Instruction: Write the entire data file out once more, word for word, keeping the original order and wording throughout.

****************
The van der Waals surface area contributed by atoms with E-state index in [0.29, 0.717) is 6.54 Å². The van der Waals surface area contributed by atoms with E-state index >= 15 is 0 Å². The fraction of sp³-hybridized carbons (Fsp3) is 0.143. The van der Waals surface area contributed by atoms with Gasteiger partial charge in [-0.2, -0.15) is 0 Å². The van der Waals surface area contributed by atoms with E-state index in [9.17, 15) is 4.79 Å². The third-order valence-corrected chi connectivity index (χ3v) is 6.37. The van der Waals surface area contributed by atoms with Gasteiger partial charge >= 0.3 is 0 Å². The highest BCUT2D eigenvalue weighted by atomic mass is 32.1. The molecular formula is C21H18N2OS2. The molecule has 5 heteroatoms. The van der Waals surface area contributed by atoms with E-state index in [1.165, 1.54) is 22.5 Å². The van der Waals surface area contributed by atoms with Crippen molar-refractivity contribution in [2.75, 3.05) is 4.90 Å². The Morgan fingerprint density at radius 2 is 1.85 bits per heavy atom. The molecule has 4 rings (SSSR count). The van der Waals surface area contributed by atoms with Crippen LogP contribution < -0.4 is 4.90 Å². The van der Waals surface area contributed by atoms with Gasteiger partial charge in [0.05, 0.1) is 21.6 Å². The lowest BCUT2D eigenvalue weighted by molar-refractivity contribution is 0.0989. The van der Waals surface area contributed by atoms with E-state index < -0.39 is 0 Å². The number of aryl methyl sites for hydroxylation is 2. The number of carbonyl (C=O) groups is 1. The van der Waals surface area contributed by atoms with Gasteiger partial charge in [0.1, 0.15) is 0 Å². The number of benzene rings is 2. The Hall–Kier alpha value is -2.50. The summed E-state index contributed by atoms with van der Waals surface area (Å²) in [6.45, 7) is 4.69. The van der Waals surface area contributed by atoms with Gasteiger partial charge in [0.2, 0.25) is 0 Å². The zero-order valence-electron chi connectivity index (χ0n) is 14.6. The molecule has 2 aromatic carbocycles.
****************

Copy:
The van der Waals surface area contributed by atoms with E-state index in [0.29, 0.717) is 6.54 Å². The van der Waals surface area contributed by atoms with E-state index >= 15 is 0 Å². The fraction of sp³-hybridized carbons (Fsp3) is 0.143. The van der Waals surface area contributed by atoms with Gasteiger partial charge in [-0.2, -0.15) is 0 Å². The van der Waals surface area contributed by atoms with E-state index in [9.17, 15) is 4.79 Å². The third-order valence-corrected chi connectivity index (χ3v) is 6.37. The van der Waals surface area contributed by atoms with Gasteiger partial charge >= 0.3 is 0 Å². The highest BCUT2D eigenvalue weighted by atomic mass is 32.1. The molecular formula is C21H18N2OS2. The molecule has 5 heteroatoms. The van der Waals surface area contributed by atoms with E-state index in [1.165, 1.54) is 22.5 Å². The van der Waals surface area contributed by atoms with Crippen molar-refractivity contribution in [2.75, 3.05) is 4.90 Å². The Morgan fingerprint density at radius 2 is 1.85 bits per heavy atom. The molecule has 4 rings (SSSR count). The van der Waals surface area contributed by atoms with Crippen LogP contribution < -0.4 is 4.90 Å². The van der Waals surface area contributed by atoms with Gasteiger partial charge in [0.05, 0.1) is 21.6 Å². The lowest BCUT2D eigenvalue weighted by molar-refractivity contribution is 0.0989. The van der Waals surface area contributed by atoms with E-state index < -0.39 is 0 Å². The number of aryl methyl sites for hydroxylation is 2. The number of carbonyl (C=O) groups is 1. The van der Waals surface area contributed by atoms with Gasteiger partial charge in [0.1, 0.15) is 0 Å². The number of benzene rings is 2. The Hall–Kier alpha value is -2.50. The summed E-state index contributed by atoms with van der Waals surface area (Å²) in [6.45, 7) is 4.69. The van der Waals surface area contributed by atoms with Gasteiger partial charge in [0.2, 0.25) is 0 Å². The zero-order valence-electron chi connectivity index (χ0n) is 14.6. The molecule has 2 aromatic carbocycles.